• Though people resist, ironically, the human need for substitutionary sacrifice is hidden in the human makeup, just as the Cross was in the heart of God before the beginning of the world.
  • Paul was willing to look foolish for the sake of the Gospel, but he proclaimed it in a way that was intellectually strong.
  • Persecution makes the church thrive; prosperity kills the church.
  • The early Christians forged the uniqueness of Christ while they were surrounded by pluralists.
  • Could it not be: “maybe we are coming into a period when new rugged pioneers will blaze new trails for the Gospel?”
  • People who live the Christian life create the ground-swell for positive reaction to the Gospel.  If we live with love, that is the greatest apologetic.
  • Jesus showed that a King could be a servant.  Those who love Jesus must be a servant of the people.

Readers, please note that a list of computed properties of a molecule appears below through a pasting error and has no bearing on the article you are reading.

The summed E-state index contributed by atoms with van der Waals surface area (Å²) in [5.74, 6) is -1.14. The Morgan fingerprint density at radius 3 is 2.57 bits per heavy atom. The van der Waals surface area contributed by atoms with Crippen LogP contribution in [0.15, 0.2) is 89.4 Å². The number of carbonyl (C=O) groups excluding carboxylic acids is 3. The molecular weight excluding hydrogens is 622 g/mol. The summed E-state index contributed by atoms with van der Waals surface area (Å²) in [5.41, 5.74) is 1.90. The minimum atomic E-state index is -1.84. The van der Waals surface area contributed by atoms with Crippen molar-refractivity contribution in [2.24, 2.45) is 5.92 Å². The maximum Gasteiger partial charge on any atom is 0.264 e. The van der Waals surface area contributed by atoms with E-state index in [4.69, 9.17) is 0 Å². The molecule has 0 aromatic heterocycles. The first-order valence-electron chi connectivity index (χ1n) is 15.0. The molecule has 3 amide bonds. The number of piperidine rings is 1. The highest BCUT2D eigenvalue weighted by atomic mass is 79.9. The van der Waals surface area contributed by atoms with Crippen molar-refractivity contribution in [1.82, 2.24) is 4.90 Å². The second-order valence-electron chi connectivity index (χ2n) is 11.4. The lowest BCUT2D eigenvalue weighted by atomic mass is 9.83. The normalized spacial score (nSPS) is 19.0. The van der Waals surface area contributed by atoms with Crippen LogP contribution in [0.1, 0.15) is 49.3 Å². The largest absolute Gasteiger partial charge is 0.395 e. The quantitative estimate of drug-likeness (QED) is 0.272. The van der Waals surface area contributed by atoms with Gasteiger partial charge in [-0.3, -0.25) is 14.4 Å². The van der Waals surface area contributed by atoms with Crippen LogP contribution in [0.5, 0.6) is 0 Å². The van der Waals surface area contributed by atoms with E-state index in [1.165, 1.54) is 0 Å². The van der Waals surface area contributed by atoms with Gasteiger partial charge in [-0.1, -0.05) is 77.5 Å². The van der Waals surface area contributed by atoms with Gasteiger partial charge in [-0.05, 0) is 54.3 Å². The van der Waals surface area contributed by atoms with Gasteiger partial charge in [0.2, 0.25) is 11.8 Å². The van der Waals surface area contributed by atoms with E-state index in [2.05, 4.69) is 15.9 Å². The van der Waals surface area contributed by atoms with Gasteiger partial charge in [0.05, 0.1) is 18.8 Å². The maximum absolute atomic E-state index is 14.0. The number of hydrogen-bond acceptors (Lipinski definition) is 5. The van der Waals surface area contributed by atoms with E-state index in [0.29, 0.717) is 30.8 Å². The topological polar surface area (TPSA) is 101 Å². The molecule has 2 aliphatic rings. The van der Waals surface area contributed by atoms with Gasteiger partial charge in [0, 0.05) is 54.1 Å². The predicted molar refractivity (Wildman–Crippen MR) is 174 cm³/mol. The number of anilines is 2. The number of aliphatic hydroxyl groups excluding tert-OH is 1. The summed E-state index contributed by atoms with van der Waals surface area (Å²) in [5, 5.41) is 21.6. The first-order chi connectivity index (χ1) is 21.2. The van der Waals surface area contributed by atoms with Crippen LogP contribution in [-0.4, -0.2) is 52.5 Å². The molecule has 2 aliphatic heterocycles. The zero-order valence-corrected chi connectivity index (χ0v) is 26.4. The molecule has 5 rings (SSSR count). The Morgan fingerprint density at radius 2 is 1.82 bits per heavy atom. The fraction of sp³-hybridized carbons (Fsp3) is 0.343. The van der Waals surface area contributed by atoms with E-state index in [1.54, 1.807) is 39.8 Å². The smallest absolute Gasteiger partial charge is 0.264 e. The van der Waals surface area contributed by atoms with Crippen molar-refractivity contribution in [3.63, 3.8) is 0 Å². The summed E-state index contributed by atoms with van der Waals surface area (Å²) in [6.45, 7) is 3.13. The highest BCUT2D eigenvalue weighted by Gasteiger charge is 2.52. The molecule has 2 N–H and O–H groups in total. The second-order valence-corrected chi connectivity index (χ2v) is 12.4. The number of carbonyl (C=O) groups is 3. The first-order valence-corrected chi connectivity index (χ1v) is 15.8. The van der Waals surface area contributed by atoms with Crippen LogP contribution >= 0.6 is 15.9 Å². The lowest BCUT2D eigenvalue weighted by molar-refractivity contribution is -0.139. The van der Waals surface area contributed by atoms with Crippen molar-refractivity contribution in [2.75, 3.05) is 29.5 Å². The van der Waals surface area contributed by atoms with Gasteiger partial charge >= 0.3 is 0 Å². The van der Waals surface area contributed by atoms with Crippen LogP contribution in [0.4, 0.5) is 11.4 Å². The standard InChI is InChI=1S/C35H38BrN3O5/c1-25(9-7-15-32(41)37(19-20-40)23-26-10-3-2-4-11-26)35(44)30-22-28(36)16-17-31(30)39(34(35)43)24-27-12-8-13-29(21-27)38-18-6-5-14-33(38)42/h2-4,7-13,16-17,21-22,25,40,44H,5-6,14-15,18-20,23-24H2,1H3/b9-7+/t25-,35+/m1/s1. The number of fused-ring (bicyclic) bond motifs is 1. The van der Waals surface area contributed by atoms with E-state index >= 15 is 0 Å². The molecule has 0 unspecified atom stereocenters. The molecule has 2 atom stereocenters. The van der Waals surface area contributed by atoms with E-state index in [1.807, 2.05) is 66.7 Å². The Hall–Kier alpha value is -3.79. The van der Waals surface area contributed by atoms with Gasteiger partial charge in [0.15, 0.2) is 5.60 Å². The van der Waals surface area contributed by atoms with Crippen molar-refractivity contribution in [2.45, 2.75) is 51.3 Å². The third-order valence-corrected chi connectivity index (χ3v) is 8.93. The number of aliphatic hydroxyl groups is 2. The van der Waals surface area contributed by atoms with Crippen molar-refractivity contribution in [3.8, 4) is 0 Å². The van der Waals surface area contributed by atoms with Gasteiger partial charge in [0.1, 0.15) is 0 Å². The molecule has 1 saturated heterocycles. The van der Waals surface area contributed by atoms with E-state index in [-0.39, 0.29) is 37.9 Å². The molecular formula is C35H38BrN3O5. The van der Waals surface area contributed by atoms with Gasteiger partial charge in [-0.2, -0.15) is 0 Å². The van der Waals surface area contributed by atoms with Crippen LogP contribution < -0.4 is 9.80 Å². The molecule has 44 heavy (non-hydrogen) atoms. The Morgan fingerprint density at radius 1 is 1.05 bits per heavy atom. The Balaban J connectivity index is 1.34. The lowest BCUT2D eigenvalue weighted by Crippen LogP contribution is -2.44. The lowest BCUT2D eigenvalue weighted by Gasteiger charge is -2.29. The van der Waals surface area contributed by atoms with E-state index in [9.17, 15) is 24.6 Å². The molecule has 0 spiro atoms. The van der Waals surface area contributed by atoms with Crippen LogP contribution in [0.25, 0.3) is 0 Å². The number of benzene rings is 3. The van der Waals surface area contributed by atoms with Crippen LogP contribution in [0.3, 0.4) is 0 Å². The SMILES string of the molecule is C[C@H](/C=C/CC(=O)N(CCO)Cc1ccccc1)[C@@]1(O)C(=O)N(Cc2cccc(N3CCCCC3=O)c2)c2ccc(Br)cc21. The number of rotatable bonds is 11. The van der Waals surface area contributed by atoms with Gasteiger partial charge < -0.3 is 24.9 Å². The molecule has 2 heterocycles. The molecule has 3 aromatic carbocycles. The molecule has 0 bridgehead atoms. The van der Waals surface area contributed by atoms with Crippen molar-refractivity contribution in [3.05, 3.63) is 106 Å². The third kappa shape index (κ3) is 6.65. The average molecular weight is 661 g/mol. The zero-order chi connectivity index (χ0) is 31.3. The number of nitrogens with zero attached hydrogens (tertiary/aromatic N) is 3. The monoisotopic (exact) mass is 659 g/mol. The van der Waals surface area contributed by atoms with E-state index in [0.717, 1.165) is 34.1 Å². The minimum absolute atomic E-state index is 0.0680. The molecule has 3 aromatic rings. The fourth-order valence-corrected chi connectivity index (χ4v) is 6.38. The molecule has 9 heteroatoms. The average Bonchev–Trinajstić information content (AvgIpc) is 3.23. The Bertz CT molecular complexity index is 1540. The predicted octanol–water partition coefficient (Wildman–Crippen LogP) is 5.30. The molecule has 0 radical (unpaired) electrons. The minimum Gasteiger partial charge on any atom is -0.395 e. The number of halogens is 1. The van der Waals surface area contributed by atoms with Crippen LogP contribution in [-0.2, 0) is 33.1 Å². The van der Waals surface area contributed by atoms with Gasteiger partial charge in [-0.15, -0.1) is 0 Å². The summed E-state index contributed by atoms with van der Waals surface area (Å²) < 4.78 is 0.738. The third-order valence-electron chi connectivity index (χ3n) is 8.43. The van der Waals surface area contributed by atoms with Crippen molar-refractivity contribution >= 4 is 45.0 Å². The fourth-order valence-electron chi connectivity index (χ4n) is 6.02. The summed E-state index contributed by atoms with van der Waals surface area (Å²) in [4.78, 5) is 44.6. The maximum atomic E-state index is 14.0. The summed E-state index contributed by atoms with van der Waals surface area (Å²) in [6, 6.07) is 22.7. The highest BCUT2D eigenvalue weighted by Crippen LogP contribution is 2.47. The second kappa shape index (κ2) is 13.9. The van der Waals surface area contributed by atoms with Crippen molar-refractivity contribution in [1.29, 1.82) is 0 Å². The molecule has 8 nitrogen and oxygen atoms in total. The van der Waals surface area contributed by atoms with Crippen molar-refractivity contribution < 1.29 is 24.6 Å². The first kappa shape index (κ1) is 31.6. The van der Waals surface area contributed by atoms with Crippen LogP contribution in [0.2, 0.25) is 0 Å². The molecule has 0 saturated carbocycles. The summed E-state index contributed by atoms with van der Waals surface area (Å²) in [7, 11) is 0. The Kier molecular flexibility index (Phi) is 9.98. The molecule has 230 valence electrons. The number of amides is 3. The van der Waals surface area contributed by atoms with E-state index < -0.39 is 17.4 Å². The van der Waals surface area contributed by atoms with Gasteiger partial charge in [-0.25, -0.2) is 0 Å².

• Rejection from society helps us to find our identity in God, which is the key to servanthood.  “Christianity is a religion where weakness becomes the door to strength.”  (Fernando)
  • Jesus didn’t say to the Samaritan woman, “Hi, I am Jesus, how can I help you?”  Rather, he said, “Hi, can you help Me?”
  • Don’t go to your opponents to win a debate; go to open doors for the Gospel.  This is “downright intrepidity, radical humility.”  (Fernando)
  • Humbly bow down to cultural practices: Fernando went to a temple to meet with Muslim leaders, and the temple cat came and sat next to him.  Fernando comes from a long line of people who do not appreciate cats, but he says, “for the sake of the Gospel, I stroked the cat.”
  • Remember: “If one generation neglects the doctrines, the next generation rejects them.”  (Fernando)
  • Samuel Rutherford: lay your greatest joys in the gap between a person and his eternal destruction.

Session #8: Panel Discussion with Tim Keller, Crawford Loritts, John Piper and Ligon Duncan, chaired by Stephen Um